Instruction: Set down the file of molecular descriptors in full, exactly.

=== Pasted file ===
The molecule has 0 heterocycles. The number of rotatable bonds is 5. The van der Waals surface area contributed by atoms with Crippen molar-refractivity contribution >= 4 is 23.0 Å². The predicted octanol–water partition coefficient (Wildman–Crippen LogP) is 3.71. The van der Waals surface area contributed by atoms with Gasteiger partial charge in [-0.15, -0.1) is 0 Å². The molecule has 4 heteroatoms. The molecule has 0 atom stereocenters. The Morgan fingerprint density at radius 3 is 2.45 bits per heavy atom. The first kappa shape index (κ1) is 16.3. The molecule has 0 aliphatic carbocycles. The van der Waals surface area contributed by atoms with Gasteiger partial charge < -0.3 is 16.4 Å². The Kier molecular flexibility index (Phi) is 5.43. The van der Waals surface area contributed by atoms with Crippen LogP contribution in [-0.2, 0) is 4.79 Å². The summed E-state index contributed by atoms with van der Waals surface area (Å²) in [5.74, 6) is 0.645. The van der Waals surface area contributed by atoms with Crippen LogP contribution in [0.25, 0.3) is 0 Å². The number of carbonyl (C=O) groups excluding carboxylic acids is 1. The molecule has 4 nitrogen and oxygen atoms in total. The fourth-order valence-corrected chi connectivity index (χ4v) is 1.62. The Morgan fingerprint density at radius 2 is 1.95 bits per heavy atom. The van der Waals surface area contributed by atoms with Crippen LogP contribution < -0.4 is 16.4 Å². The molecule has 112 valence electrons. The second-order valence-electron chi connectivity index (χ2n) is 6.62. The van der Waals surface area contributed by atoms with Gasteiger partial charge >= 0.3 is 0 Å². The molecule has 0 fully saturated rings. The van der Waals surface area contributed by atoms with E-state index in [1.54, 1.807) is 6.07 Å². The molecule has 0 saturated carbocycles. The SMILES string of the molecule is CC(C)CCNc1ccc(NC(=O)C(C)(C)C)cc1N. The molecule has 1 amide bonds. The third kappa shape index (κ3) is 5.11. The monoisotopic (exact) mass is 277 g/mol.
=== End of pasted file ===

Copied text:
The molecule has 0 heterocycles. The number of rotatable bonds is 5. The van der Waals surface area contributed by atoms with Crippen molar-refractivity contribution >= 4 is 23.0 Å². The predicted octanol–water partition coefficient (Wildman–Crippen LogP) is 3.71. The van der Waals surface area contributed by atoms with Gasteiger partial charge in [-0.15, -0.1) is 0 Å². The molecule has 4 heteroatoms. The molecule has 0 atom stereocenters. The Morgan fingerprint density at radius 3 is 2.45 bits per heavy atom. The first kappa shape index (κ1) is 16.3. The molecule has 0 aliphatic carbocycles. The van der Waals surface area contributed by atoms with Gasteiger partial charge < -0.3 is 16.4 Å². The Kier molecular flexibility index (Phi) is 5.43. The van der Waals surface area contributed by atoms with Crippen LogP contribution in [-0.2, 0) is 4.79 Å². The summed E-state index contributed by atoms with van der Waals surface area (Å²) in [5.74, 6) is 0.645. The van der Waals surface area contributed by atoms with Crippen LogP contribution in [0.25, 0.3) is 0 Å². The number of carbonyl (C=O) groups excluding carboxylic acids is 1. The molecule has 4 nitrogen and oxygen atoms in total. The fourth-order valence-corrected chi connectivity index (χ4v) is 1.62. The Morgan fingerprint density at radius 2 is 1.95 bits per heavy atom. The van der Waals surface area contributed by atoms with Crippen LogP contribution < -0.4 is 16.4 Å². The molecule has 112 valence electrons. The second-order valence-electron chi connectivity index (χ2n) is 6.62. The van der Waals surface area contributed by atoms with Gasteiger partial charge >= 0.3 is 0 Å². The molecule has 0 fully saturated rings. The van der Waals surface area contributed by atoms with E-state index in [1.54, 1.807) is 6.07 Å². The molecule has 0 saturated carbocycles. The SMILES string of the molecule is CC(C)CCNc1ccc(NC(=O)C(C)(C)C)cc1N. The molecule has 1 amide bonds. The third kappa shape index (κ3) is 5.11. The monoisotopic (exact) mass is 277 g/mol.